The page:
Sydney Cummings is a National Academy of Sports Medicine Certified Personal Trainer and Fitness Nutrition Specialist. She founded, owns, and operates Royal Change, a digital fitness media company, along with her fiancé, Dustin Houdyshell. With over 800,000 YouTube subscribers, what sets their company apart is that Royal Change offers daily high-quality workouts at no cost and with no ads interrupting the videos. In addition, their paid membership community comprised of thousands of men and women from all over the world, the Sydney Squad, provides daily group coaching on nutrition and fitness combined with motivation, accountability, and support. Finally, Royal Change sells merchandise including branded apparel and small at-home fitness accessories.
The Covid-19 pandemic has proven to be a valuable time for Royal Change. Although Cummings and Houdyshell already had been operating their company for two years before coronavirus began shutting down businesses and gyms across the globe, their business has seen tremendous growth in the past 12 months. Many people have been looking for effective, enjoyable, and reliable at-home workouts available for free. The YouTube subscriber count has quadrupled since this time last year, and thousands of people have signed up for the Sydney Squad.
“Our workouts have helped a lot of students, parents, teachers, employers, and others who suddenly have had to spend all their time at home have a bit of an escape in their day,” Cummings says. “I truly believe that fitness is both mental and physical. With our videos, people say they have been able to stay healthy and strong. Some people have even told us that our videos have saved their lives.”
Yet in spite of the growth in the Royal Change following, Cummings and Houdyshell remain committed to keeping their daily videos free and without ads interrupting them. “The greatest reward of this career is seeing the lives we’re able to help change,” Cummings explains. “Unlike just selling a physical product, our business provides a service that can change your whole life. I can’t adequately describe how much that fills me with a sense of purpose. With almost 100 million of my online workouts completed, it’s hard to convey the gratitude I feel daily. There hasn’t been a day I haven’t wanted to work my hardest.”
Unfortunately, “giving a product away for free can cause an issue with the perception of value and quality of the product,” Cummings says. “As humans, we tend to define the quality of something by how much it costs.” While Royal Change does charge for products, digital downloads, and membership in the Sydney Squad, the cofounders still refuse to make money by placing ads throughout the workout videos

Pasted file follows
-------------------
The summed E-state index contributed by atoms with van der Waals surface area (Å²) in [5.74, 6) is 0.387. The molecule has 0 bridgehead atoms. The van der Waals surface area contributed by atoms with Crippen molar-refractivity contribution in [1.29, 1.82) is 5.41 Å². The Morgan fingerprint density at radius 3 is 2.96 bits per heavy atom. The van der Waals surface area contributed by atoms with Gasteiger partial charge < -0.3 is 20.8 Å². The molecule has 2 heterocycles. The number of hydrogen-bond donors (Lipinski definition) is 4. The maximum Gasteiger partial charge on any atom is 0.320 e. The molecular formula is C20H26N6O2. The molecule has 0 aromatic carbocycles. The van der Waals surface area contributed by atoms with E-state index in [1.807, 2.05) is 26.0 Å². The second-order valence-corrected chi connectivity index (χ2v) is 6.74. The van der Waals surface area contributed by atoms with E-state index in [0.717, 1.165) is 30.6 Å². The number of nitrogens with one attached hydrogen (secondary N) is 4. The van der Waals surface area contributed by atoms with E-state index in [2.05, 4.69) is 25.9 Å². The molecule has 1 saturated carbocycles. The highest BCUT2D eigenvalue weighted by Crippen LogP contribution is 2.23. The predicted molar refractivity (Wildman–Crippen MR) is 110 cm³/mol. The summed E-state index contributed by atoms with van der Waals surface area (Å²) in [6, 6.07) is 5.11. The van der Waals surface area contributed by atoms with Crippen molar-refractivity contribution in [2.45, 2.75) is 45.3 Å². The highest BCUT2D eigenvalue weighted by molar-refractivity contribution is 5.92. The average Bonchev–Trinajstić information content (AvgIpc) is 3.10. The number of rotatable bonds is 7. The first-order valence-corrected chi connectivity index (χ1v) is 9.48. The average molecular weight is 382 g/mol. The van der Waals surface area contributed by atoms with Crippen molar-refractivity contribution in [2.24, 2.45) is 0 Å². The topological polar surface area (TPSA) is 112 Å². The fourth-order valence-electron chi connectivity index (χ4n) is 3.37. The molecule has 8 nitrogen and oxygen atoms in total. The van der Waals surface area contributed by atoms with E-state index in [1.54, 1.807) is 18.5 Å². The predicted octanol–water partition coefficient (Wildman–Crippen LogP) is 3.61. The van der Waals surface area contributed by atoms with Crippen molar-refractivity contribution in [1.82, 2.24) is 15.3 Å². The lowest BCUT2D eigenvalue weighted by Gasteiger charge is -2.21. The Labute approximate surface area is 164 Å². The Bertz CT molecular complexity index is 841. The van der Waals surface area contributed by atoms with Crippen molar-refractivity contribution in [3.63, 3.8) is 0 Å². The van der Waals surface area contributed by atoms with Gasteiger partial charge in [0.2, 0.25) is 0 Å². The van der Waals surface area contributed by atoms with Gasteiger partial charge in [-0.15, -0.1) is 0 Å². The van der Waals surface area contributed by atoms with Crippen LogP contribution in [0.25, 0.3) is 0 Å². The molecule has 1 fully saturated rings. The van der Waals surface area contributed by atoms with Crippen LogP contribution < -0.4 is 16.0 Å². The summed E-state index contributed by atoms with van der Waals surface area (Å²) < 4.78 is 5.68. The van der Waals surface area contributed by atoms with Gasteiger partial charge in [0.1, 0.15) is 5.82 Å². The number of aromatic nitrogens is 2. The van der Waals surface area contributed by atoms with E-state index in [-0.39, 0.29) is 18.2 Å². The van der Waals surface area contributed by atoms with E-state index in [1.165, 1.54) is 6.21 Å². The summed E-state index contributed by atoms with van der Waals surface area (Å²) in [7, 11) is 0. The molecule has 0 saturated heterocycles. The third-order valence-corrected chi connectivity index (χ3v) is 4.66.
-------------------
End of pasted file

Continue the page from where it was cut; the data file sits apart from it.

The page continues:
The greatest challenge Cummings and Houdyshell face these days is figuring out how to grow their business “without having anyone to reach out to for advice or any type of manual for how things should be done as this is such a unique business venture,” she says. It can be tough to make fitness accessible to people all over the world at no cost. But because both cofounders come from humble beginnings, they refuse to budge on their commitment to keeping fitness free of charge every single day.
Growing up in a small town in West Virginia, Cummings was always an athlete. In high school, she ranked nationally in the high jump and began getting recruited by various colleges and universities. She chose to attend West Virginia University on a full academic and athletic scholarship.
Life was going smoothly for Cummings until, one year into nursing school, her job at a non-profit was eliminated due to budget cuts. Wondering where to turn next, she decided to follow Houdyshell’s advice and move to Charlotte, VA, where he was working as a CPA, and become a personal trainer at a gym. With her experience in sports, she figured it would be an easy summer job to help make money for her second year of nursing school. What she discovered was her life purpose. She fell in love with personal training and never went back to nursing school. The best part of the job, Cummings felt, was the positive impact she was able to have on people’s lives.
Then, in the summer of 2017, Cummings hit another bump in the road when her younger brother and only sibling Zach died from a tragic ATV accident. However, after taking time to heal, she only felt stronger in her commitment to helping others transform their lives.
Meanwhile, Houdyshell was also following his sense of purpose. He quit his job as an accountant and taught himself photography and videography. He quickly attained success, working for companies like Nike and People magazine. It was the death of Cummings’ brother that inspired him to devote himself full-time to helping her market herself on social media and build their company. He produces all the fitness videos and takes all the photos for Royal Change. “Most importantly, he has pushed me to dig deeper than I ever would have to find the strength within myself to grow my passion into a profession,” Cummings says.
To young people looking to tap into their life purpose, Cummings offers this advice. “Ignore the expectations of others and the traditions of what has been done in the past. Dive into what sets your soul on fire. There is power in understanding that your dreams and ambitions are not going to make sense to most people around you. Relentlessly chase whatever motivates you. It will likely be hard, but it will be worth it. You can’t put a monetary value on happiness and fulfillment.”
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